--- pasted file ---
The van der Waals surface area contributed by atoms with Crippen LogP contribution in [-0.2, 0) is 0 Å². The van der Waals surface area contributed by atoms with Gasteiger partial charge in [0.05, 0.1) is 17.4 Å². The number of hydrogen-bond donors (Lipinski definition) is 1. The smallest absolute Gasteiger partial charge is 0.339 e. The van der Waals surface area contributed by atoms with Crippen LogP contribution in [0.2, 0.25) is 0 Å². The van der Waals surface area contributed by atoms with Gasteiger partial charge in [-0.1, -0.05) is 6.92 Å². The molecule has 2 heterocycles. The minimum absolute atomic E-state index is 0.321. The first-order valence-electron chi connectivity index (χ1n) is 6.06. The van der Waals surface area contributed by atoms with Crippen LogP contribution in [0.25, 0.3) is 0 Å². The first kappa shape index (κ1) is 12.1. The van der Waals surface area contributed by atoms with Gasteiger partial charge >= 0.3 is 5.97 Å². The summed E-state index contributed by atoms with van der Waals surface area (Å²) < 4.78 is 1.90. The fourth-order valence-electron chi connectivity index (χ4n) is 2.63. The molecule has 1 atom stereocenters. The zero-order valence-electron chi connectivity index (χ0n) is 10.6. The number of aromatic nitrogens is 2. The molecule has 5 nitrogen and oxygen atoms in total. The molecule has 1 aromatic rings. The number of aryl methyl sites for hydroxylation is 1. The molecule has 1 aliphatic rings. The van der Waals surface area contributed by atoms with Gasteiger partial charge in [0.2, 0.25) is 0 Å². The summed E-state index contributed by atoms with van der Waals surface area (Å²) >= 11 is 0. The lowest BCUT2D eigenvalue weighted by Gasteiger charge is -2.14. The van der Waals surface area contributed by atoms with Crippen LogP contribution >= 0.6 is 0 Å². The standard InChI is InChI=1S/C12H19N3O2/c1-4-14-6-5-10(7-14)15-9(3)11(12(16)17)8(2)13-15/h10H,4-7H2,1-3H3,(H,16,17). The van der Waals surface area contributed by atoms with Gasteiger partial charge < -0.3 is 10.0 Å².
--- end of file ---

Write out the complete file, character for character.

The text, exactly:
The van der Waals surface area contributed by atoms with Crippen LogP contribution in [-0.2, 0) is 0 Å². The van der Waals surface area contributed by atoms with Gasteiger partial charge in [0.05, 0.1) is 17.4 Å². The number of hydrogen-bond donors (Lipinski definition) is 1. The smallest absolute Gasteiger partial charge is 0.339 e. The van der Waals surface area contributed by atoms with Crippen LogP contribution in [0.2, 0.25) is 0 Å². The van der Waals surface area contributed by atoms with Gasteiger partial charge in [-0.1, -0.05) is 6.92 Å². The molecule has 2 heterocycles. The minimum absolute atomic E-state index is 0.321. The first-order valence-electron chi connectivity index (χ1n) is 6.06. The van der Waals surface area contributed by atoms with Crippen LogP contribution in [0.25, 0.3) is 0 Å². The first kappa shape index (κ1) is 12.1. The van der Waals surface area contributed by atoms with Gasteiger partial charge >= 0.3 is 5.97 Å². The summed E-state index contributed by atoms with van der Waals surface area (Å²) < 4.78 is 1.90. The fourth-order valence-electron chi connectivity index (χ4n) is 2.63. The molecule has 1 atom stereocenters. The zero-order valence-electron chi connectivity index (χ0n) is 10.6. The number of aromatic nitrogens is 2. The molecule has 5 nitrogen and oxygen atoms in total. The molecule has 1 aromatic rings. The number of aryl methyl sites for hydroxylation is 1. The molecule has 1 aliphatic rings. The van der Waals surface area contributed by atoms with Gasteiger partial charge in [0.2, 0.25) is 0 Å². The summed E-state index contributed by atoms with van der Waals surface area (Å²) >= 11 is 0. The lowest BCUT2D eigenvalue weighted by Gasteiger charge is -2.14. The van der Waals surface area contributed by atoms with Crippen LogP contribution >= 0.6 is 0 Å². The standard InChI is InChI=1S/C12H19N3O2/c1-4-14-6-5-10(7-14)15-9(3)11(12(16)17)8(2)13-15/h10H,4-7H2,1-3H3,(H,16,17). The van der Waals surface area contributed by atoms with Gasteiger partial charge < -0.3 is 10.0 Å².